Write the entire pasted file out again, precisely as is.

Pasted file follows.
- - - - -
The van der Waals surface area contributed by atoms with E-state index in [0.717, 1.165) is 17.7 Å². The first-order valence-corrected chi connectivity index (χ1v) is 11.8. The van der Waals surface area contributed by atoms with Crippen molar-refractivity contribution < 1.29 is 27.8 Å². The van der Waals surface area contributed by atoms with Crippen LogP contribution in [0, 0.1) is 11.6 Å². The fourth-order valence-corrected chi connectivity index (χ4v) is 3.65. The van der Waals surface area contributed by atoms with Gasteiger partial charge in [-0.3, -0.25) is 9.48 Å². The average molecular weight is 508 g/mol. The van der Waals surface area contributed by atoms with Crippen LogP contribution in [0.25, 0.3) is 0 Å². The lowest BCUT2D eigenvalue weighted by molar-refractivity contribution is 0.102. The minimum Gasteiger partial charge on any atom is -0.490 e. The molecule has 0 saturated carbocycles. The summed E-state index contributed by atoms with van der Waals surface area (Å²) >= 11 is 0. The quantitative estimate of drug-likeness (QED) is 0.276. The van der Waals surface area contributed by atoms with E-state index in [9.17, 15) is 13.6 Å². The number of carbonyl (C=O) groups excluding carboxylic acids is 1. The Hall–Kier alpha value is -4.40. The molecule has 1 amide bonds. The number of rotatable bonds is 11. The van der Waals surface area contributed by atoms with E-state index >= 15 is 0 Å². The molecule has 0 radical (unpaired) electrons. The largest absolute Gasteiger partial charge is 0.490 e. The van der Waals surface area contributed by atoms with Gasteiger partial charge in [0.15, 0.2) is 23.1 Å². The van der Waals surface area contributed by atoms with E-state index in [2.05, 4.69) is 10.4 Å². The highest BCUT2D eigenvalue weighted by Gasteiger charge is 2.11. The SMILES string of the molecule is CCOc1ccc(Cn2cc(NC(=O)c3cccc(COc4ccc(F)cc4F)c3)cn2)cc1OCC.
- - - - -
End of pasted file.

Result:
The van der Waals surface area contributed by atoms with E-state index in [0.717, 1.165) is 17.7 Å². The first-order valence-corrected chi connectivity index (χ1v) is 11.8. The van der Waals surface area contributed by atoms with Crippen molar-refractivity contribution < 1.29 is 27.8 Å². The van der Waals surface area contributed by atoms with Crippen LogP contribution in [0, 0.1) is 11.6 Å². The fourth-order valence-corrected chi connectivity index (χ4v) is 3.65. The van der Waals surface area contributed by atoms with Gasteiger partial charge in [-0.3, -0.25) is 9.48 Å². The average molecular weight is 508 g/mol. The van der Waals surface area contributed by atoms with Crippen LogP contribution in [0.25, 0.3) is 0 Å². The lowest BCUT2D eigenvalue weighted by molar-refractivity contribution is 0.102. The minimum Gasteiger partial charge on any atom is -0.490 e. The molecule has 0 saturated carbocycles. The summed E-state index contributed by atoms with van der Waals surface area (Å²) >= 11 is 0. The quantitative estimate of drug-likeness (QED) is 0.276. The van der Waals surface area contributed by atoms with E-state index in [9.17, 15) is 13.6 Å². The number of carbonyl (C=O) groups excluding carboxylic acids is 1. The Hall–Kier alpha value is -4.40. The molecule has 1 amide bonds. The number of rotatable bonds is 11. The van der Waals surface area contributed by atoms with E-state index >= 15 is 0 Å². The molecule has 0 radical (unpaired) electrons. The largest absolute Gasteiger partial charge is 0.490 e. The van der Waals surface area contributed by atoms with Gasteiger partial charge in [0.15, 0.2) is 23.1 Å². The van der Waals surface area contributed by atoms with E-state index in [2.05, 4.69) is 10.4 Å². The highest BCUT2D eigenvalue weighted by Gasteiger charge is 2.11. The SMILES string of the molecule is CCOc1ccc(Cn2cc(NC(=O)c3cccc(COc4ccc(F)cc4F)c3)cn2)cc1OCC.